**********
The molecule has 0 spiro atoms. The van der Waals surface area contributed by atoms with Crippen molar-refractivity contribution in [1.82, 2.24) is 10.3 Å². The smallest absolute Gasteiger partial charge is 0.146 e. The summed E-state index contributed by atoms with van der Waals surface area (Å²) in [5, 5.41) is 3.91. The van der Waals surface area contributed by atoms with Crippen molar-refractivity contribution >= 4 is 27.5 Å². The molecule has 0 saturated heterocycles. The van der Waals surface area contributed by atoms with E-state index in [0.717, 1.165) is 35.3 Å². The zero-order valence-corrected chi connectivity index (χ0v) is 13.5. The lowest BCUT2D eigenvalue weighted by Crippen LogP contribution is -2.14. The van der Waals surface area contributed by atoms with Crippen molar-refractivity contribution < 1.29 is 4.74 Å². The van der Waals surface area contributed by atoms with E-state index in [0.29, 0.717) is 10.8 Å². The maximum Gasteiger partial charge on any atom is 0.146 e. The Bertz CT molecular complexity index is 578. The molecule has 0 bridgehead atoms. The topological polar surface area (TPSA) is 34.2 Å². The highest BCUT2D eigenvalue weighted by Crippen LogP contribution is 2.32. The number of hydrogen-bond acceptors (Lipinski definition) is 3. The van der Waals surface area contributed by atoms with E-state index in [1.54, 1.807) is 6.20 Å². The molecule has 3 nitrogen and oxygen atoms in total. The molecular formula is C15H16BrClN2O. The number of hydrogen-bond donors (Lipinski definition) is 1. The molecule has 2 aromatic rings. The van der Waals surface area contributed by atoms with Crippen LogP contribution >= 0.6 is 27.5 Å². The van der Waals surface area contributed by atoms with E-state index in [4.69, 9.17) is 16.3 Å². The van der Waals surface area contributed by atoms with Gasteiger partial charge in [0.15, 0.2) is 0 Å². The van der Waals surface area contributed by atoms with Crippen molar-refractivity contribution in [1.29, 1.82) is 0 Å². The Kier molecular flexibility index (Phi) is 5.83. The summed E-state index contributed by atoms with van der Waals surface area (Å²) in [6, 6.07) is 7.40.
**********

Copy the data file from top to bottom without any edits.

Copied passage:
The molecule has 0 spiro atoms. The van der Waals surface area contributed by atoms with Crippen molar-refractivity contribution in [1.82, 2.24) is 10.3 Å². The smallest absolute Gasteiger partial charge is 0.146 e. The summed E-state index contributed by atoms with van der Waals surface area (Å²) in [5, 5.41) is 3.91. The van der Waals surface area contributed by atoms with Crippen molar-refractivity contribution >= 4 is 27.5 Å². The molecule has 0 saturated heterocycles. The van der Waals surface area contributed by atoms with E-state index in [0.717, 1.165) is 35.3 Å². The zero-order valence-corrected chi connectivity index (χ0v) is 13.5. The lowest BCUT2D eigenvalue weighted by Crippen LogP contribution is -2.14. The van der Waals surface area contributed by atoms with Crippen molar-refractivity contribution < 1.29 is 4.74 Å². The van der Waals surface area contributed by atoms with E-state index in [0.29, 0.717) is 10.8 Å². The maximum Gasteiger partial charge on any atom is 0.146 e. The Bertz CT molecular complexity index is 578. The molecule has 0 bridgehead atoms. The topological polar surface area (TPSA) is 34.2 Å². The highest BCUT2D eigenvalue weighted by Crippen LogP contribution is 2.32. The number of hydrogen-bond acceptors (Lipinski definition) is 3. The van der Waals surface area contributed by atoms with E-state index in [1.54, 1.807) is 6.20 Å². The molecule has 3 nitrogen and oxygen atoms in total. The molecular formula is C15H16BrClN2O. The number of hydrogen-bond donors (Lipinski definition) is 1. The molecule has 2 aromatic rings. The van der Waals surface area contributed by atoms with Crippen LogP contribution >= 0.6 is 27.5 Å². The van der Waals surface area contributed by atoms with E-state index in [4.69, 9.17) is 16.3 Å². The van der Waals surface area contributed by atoms with Gasteiger partial charge in [0.15, 0.2) is 0 Å². The van der Waals surface area contributed by atoms with Crippen molar-refractivity contribution in [1.29, 1.82) is 0 Å². The Kier molecular flexibility index (Phi) is 5.83. The summed E-state index contributed by atoms with van der Waals surface area (Å²) in [6, 6.07) is 7.40.